Afghan officials concerned over influx of Iranian drug addicts into Herat
HERAT -- Iran is expelling drug addicts -- both Iranians and Afghans -- forcing them over the border into Afghanistan, according to local officials and addicts now living on the streets of Herat city.
About 300 to 400 drug addicts from various Iranian cities are living in Herat without shelter or any prospects for the future, said Ali Reza Jaliz, 50, a resident of Tehran who was forced out of his country and sent to Afghanistan more than two years ago.
"Iranian soldiers forcibly sent me along with many Afghan addicts to Afghanistan," he told Salaam Times.
"Using force and intimidation, the Iranian armed forces didn't even respect our human rights as citizens of Iran and sent us to Afghanistan," he said.
"We don't know how to return [to Iran], nor are we happy living here in Herat," Jaliz said.
Sadiq, 25, another Iranian drug addict living in Herat, expressed his desire to return to his family in Iran.
"Iran's Islamic Revolutionary Guard Corps stopped and asked me, 'Where are you from?' 'Tehran,' I replied. They said, 'No! You are an Afghan!'" he told Salaam Times. "I swore that I'm not an Afghan and I have an Iranian degree, but they completely disregarded my plea."
Asal, a 27-year-old Iranian woman, lives among the hordes of male drug addicts in Herat expelled by Iran.
"My family lives in Karaj, [near] Tehran," she told Salaam Times. "The [Iranian] security forces forcibly deported me. They did not accept my pleas no matter how many times I told them that I was an Iranian citizen and not an Afghan."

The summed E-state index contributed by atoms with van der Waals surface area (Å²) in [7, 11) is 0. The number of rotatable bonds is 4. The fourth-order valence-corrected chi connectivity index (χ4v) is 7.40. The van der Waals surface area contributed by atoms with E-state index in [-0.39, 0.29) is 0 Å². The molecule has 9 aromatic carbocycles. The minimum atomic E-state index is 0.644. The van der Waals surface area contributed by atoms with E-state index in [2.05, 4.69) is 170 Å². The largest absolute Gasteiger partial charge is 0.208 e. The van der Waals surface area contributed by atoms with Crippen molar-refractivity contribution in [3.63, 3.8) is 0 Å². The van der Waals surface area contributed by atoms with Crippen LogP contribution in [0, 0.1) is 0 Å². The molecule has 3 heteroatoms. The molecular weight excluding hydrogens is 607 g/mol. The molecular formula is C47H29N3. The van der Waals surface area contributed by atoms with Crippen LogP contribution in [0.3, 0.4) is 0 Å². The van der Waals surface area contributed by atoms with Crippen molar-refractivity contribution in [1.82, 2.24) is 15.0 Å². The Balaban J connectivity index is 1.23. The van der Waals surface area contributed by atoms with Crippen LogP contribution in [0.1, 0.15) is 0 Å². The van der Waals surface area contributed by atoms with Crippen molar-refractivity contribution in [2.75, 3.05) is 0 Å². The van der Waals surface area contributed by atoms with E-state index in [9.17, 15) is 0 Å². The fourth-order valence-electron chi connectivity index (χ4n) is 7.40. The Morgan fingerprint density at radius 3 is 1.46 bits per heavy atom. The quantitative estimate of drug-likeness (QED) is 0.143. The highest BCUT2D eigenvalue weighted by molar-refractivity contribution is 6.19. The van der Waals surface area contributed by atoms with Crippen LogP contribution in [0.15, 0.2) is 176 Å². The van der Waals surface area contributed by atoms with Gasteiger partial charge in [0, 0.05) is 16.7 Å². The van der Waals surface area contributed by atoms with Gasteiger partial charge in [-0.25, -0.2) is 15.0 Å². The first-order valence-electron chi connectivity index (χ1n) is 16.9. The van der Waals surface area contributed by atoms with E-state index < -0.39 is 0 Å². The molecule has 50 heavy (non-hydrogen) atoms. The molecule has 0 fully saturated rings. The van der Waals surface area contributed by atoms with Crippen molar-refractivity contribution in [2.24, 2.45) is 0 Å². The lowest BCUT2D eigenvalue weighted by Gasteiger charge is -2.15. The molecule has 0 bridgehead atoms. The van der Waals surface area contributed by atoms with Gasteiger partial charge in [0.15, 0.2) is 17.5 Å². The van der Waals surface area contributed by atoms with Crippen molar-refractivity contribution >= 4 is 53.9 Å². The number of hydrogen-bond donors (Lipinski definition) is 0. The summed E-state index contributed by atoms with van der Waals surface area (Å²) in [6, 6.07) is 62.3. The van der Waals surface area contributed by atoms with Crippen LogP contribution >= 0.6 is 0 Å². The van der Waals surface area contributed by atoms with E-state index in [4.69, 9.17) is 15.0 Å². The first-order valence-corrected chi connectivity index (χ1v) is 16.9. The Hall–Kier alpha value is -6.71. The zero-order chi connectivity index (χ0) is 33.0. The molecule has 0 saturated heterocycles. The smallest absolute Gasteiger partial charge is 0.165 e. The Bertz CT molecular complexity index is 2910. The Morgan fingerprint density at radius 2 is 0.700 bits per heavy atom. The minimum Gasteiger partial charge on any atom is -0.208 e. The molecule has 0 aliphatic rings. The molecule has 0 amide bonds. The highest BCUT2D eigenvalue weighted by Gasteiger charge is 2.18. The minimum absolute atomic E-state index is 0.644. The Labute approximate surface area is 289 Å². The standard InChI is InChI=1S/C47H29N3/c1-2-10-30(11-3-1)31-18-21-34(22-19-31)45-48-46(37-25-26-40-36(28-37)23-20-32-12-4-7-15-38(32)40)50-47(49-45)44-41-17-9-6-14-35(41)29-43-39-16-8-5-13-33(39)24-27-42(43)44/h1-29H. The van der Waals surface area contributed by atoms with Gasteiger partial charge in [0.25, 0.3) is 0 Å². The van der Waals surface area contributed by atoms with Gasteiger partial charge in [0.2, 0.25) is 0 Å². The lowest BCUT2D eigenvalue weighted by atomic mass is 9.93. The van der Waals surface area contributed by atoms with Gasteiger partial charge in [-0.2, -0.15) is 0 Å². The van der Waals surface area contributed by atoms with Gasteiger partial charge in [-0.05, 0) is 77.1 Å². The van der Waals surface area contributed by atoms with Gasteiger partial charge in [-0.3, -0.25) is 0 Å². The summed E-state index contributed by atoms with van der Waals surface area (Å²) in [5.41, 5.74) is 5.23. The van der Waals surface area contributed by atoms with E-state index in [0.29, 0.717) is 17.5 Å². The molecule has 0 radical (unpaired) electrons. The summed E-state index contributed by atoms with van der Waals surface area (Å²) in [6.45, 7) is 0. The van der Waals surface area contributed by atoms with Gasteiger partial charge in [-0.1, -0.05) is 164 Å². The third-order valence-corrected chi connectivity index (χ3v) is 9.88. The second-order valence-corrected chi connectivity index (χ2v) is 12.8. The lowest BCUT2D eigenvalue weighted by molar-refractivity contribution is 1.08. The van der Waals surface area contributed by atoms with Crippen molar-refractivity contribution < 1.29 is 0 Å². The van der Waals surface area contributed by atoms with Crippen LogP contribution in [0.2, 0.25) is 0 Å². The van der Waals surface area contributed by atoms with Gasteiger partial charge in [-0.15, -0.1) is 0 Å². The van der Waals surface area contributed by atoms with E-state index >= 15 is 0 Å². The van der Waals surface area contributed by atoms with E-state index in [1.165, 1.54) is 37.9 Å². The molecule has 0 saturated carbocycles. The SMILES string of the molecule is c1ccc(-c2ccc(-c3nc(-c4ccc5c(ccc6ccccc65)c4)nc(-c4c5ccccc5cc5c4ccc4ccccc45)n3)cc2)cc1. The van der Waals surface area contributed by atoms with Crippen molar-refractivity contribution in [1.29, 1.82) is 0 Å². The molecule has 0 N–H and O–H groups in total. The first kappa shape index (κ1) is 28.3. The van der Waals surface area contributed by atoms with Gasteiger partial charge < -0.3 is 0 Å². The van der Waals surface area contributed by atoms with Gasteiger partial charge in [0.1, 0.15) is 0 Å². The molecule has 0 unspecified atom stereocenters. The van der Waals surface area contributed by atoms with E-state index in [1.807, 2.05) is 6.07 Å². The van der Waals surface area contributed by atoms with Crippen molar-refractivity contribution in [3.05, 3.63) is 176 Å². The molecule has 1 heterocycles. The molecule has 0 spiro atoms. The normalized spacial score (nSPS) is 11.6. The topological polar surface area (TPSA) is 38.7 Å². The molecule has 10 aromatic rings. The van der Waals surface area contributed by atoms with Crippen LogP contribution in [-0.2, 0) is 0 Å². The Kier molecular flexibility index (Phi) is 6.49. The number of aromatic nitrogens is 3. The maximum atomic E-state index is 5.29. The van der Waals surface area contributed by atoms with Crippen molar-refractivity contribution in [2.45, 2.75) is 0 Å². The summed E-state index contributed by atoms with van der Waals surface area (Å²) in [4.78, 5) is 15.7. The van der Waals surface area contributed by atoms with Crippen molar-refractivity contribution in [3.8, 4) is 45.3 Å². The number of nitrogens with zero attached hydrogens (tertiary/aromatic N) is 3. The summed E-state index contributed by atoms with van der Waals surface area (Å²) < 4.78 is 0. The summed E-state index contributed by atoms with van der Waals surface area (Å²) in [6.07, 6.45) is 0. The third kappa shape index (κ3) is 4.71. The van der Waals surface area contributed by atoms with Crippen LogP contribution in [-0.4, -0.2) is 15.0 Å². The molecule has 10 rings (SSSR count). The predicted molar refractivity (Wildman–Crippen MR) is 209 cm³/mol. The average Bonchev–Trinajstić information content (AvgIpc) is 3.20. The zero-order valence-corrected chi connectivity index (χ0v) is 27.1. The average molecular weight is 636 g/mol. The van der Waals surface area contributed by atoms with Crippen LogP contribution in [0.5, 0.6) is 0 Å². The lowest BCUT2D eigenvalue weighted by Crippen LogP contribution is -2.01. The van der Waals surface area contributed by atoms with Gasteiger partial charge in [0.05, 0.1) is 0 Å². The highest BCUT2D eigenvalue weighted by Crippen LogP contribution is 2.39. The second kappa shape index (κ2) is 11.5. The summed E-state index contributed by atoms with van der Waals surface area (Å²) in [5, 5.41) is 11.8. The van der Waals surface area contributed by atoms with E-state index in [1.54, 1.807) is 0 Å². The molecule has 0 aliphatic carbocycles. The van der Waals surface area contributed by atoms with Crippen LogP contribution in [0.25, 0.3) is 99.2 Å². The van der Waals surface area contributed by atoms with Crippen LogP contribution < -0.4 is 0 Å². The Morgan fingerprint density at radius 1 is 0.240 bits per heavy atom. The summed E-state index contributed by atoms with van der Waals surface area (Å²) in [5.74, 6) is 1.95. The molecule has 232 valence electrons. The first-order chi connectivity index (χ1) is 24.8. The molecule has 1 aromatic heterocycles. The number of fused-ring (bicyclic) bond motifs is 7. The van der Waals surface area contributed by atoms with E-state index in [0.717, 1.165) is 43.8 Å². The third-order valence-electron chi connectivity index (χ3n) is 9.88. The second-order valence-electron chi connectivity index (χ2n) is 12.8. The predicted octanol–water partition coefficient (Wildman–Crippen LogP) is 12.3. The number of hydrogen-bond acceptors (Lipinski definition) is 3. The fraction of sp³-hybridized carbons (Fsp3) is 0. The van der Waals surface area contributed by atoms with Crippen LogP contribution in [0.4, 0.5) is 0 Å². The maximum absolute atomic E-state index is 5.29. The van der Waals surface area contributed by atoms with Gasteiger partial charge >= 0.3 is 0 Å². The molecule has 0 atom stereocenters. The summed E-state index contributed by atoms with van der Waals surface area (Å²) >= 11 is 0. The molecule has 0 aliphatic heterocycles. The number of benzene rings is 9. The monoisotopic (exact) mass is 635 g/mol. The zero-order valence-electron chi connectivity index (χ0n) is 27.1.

Attempts to rehabilitate, repatriate drug addicts
"Drug addiction in Herat has become a serious problem as the number of addicts in the province has grown year after year," said Ghulam Rasool Haidari, acting director of the Counter-Narcotics Department in Herat Province.
"Our rehabilitation centres and treatment facilities are not sufficient to treat all the addicts," he told Salaam Times. "The number of Afghan addicts in Herat is disturbing, and adding the Iranian addicts to them makes it even harder."
"Although we have our own concerns [regarding Iranian addicts], we are helping them on humanitarian grounds," he said.
Herat Governor Mohammad Asif Rahimi has instructed the relevant authorities to examine the issue of Iranian addicts in the province, said Haidari.
"First and foremost, these individuals should be treated," Haidari said. "Upon completion of their treatment, we will deliver a number of Iranian drug addicts to the Iranian consulate in Herat."
Other rehabilitated addicts have tried to return home to Iran by their own means, said Noor Ahmad Arab, who runs a private drug addiction treatment centre in Herat.
"We treated seven Iranian drug addicts in our rehabilitation centres," he told Salaam Times.
"Upon completion of their treatment, these addicts told us that they were heading to Nimroz Province and that from there they could go back to their country," he said.
"We do not know, however, whether they succeeded."
Iran turning away its citizens
Afghan authorities' attempts to rehabilitate and hand over Iranian citizens to the Iranian consulate in Herat regularly encounter rejection: Iranian officials refuse to accept them.
Given Iran's long-term meddling in Afghan affairs, the influx of Iranians into Herat -- and Iran's refuse to repatriate them -- is particularly alarming to some observers.
"There may be a covert Iranian political, economic and intelligence agenda behind the presence of Iranian citizens [in Afghanistan] disguised as addicts," said Abdul Qadir Kamel, a Herat-based political analyst.
"These individuals can even serve as recruiters for the Iranian intelligence apparatus," he told Salaam Times. "They can play a role in intelligence gathering and the continuation of insecurity and instability."
"It's very difficult for us to identify these addicts," Herat Deputy Governor Muhyuddin Nuri told Salaam Times. "The Iranians do not accept that [these addicts] are Iranian citizens. [Nonetheless], we will treat them according to international law and send them back to their country."
"Several Afghan security agencies, especially the National Directorate of Security, have begun their investigations in this regard," Nuri said.